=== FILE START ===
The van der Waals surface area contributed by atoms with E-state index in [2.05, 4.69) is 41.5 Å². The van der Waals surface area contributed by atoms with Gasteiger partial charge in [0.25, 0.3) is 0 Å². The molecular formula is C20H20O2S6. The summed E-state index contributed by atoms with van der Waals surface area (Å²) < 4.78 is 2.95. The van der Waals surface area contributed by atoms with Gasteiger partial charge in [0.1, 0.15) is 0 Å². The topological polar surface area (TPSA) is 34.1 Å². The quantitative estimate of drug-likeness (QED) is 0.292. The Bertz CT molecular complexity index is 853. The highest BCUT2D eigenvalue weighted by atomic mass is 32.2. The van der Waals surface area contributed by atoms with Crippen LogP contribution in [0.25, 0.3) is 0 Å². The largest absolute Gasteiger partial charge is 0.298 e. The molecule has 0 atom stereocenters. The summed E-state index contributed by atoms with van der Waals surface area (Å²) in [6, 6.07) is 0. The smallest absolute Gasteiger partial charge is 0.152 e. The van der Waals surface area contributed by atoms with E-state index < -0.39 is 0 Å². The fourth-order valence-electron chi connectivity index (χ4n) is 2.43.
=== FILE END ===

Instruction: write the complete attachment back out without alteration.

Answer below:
The van der Waals surface area contributed by atoms with E-state index in [2.05, 4.69) is 41.5 Å². The van der Waals surface area contributed by atoms with Gasteiger partial charge in [0.25, 0.3) is 0 Å². The molecular formula is C20H20O2S6. The summed E-state index contributed by atoms with van der Waals surface area (Å²) < 4.78 is 2.95. The van der Waals surface area contributed by atoms with Gasteiger partial charge in [0.1, 0.15) is 0 Å². The topological polar surface area (TPSA) is 34.1 Å². The quantitative estimate of drug-likeness (QED) is 0.292. The Bertz CT molecular complexity index is 853. The highest BCUT2D eigenvalue weighted by atomic mass is 32.2. The van der Waals surface area contributed by atoms with Crippen LogP contribution in [0.25, 0.3) is 0 Å². The largest absolute Gasteiger partial charge is 0.298 e. The molecule has 0 atom stereocenters. The summed E-state index contributed by atoms with van der Waals surface area (Å²) in [6, 6.07) is 0. The smallest absolute Gasteiger partial charge is 0.152 e. The van der Waals surface area contributed by atoms with E-state index < -0.39 is 0 Å². The fourth-order valence-electron chi connectivity index (χ4n) is 2.43.